With winter’s chill poised to recede from local streets, asphalt is set to open up and offer Kelowna commuters their yearly dose of pothole problems.
Stephen Bryans, roadways operations supervisor for the City of Kelowna, said his crews are ready for what’s to come. The city refills anywhere from 2,000 to 5,000 a year, depending on what Mother Nature brings. “When it warms up and we get the freeze and thaw (cycle) that’s when we really get the potholes,” he said, adding that there’s no one area in Kelowna that is worse off, when it comes to the number potholes.
The only place the City of Kelowna doesn’t have to worry about, is Highway 97. That’s a Ministry of Transportation issue. While there’s a lot to fix, Bryans pointed out that the city has a slick pothole fixing system in place.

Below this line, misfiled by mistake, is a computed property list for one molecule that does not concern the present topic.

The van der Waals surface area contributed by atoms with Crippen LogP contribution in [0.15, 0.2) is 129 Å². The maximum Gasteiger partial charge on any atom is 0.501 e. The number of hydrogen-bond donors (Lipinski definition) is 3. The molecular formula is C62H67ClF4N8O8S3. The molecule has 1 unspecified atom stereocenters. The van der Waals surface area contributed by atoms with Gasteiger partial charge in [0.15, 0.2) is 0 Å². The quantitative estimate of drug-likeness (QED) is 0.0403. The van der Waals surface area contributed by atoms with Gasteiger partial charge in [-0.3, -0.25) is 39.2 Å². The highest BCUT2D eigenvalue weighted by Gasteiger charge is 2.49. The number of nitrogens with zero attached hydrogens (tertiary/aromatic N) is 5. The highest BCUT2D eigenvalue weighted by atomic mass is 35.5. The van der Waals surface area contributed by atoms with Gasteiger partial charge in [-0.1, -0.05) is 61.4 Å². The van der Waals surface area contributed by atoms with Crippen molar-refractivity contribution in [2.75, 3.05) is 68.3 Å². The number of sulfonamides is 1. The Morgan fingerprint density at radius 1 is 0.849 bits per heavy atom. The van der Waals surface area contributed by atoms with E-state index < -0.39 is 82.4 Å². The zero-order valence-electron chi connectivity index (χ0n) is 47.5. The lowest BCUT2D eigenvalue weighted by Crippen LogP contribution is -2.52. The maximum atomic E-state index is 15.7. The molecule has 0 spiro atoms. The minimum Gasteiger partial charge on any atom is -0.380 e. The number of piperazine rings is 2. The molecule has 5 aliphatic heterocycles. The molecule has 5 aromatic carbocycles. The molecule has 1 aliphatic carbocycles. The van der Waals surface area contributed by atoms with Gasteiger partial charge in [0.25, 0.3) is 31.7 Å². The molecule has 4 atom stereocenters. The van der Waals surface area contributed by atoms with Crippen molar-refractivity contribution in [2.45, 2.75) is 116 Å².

“We don’t need to buy hot mix asphalt, we use recycled asphalt,” he said.
Whenever it’s time for roadwork, the asphalt left over or pulled out is saved and stockpiled.
“We store it here in the city yard and then what we do is we put it in the asphalt recyclers, and use it to fill potholes,” he said. While it’s still early, Bryans thinks that it will be a better pothole season than usual, though he doesn’t want to speculate.
This time last year his crews were working 16 hours a day to fill up all the holes that had opened up on local roads.
In the first week of February 2018, they had filled almost 700 potholes and this year has been nowhere near that.
To report a typo, email: